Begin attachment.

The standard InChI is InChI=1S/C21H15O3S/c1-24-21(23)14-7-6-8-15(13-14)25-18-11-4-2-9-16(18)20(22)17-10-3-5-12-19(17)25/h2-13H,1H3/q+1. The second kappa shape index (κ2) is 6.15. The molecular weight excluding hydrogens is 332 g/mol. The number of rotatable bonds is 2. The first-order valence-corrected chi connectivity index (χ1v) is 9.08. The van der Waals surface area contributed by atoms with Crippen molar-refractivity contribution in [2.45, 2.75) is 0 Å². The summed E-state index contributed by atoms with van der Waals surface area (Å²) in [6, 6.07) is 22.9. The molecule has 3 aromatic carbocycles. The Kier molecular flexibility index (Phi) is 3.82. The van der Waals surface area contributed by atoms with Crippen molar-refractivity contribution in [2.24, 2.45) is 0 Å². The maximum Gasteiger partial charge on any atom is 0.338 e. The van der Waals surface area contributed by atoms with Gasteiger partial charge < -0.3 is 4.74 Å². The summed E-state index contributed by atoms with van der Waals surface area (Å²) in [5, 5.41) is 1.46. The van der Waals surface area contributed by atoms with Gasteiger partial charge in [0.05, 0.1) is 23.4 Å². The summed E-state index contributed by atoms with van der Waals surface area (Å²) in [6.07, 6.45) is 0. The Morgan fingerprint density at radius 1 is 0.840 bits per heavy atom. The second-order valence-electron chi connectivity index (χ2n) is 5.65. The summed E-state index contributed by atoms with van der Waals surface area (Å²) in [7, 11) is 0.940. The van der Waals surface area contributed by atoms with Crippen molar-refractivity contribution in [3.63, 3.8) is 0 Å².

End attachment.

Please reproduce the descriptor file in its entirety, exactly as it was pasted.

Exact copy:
The standard InChI is InChI=1S/C21H15O3S/c1-24-21(23)14-7-6-8-15(13-14)25-18-11-4-2-9-16(18)20(22)17-10-3-5-12-19(17)25/h2-13H,1H3/q+1. The second kappa shape index (κ2) is 6.15. The molecular weight excluding hydrogens is 332 g/mol. The number of rotatable bonds is 2. The first-order valence-corrected chi connectivity index (χ1v) is 9.08. The van der Waals surface area contributed by atoms with Crippen molar-refractivity contribution in [2.45, 2.75) is 0 Å². The summed E-state index contributed by atoms with van der Waals surface area (Å²) in [6, 6.07) is 22.9. The molecule has 3 aromatic carbocycles. The Kier molecular flexibility index (Phi) is 3.82. The van der Waals surface area contributed by atoms with Crippen molar-refractivity contribution in [2.24, 2.45) is 0 Å². The maximum Gasteiger partial charge on any atom is 0.338 e. The van der Waals surface area contributed by atoms with Gasteiger partial charge < -0.3 is 4.74 Å². The summed E-state index contributed by atoms with van der Waals surface area (Å²) in [5, 5.41) is 1.46. The van der Waals surface area contributed by atoms with Gasteiger partial charge in [0.05, 0.1) is 23.4 Å². The summed E-state index contributed by atoms with van der Waals surface area (Å²) in [6.07, 6.45) is 0. The Morgan fingerprint density at radius 1 is 0.840 bits per heavy atom. The second-order valence-electron chi connectivity index (χ2n) is 5.65. The summed E-state index contributed by atoms with van der Waals surface area (Å²) in [7, 11) is 0.940. The van der Waals surface area contributed by atoms with Crippen molar-refractivity contribution in [3.63, 3.8) is 0 Å².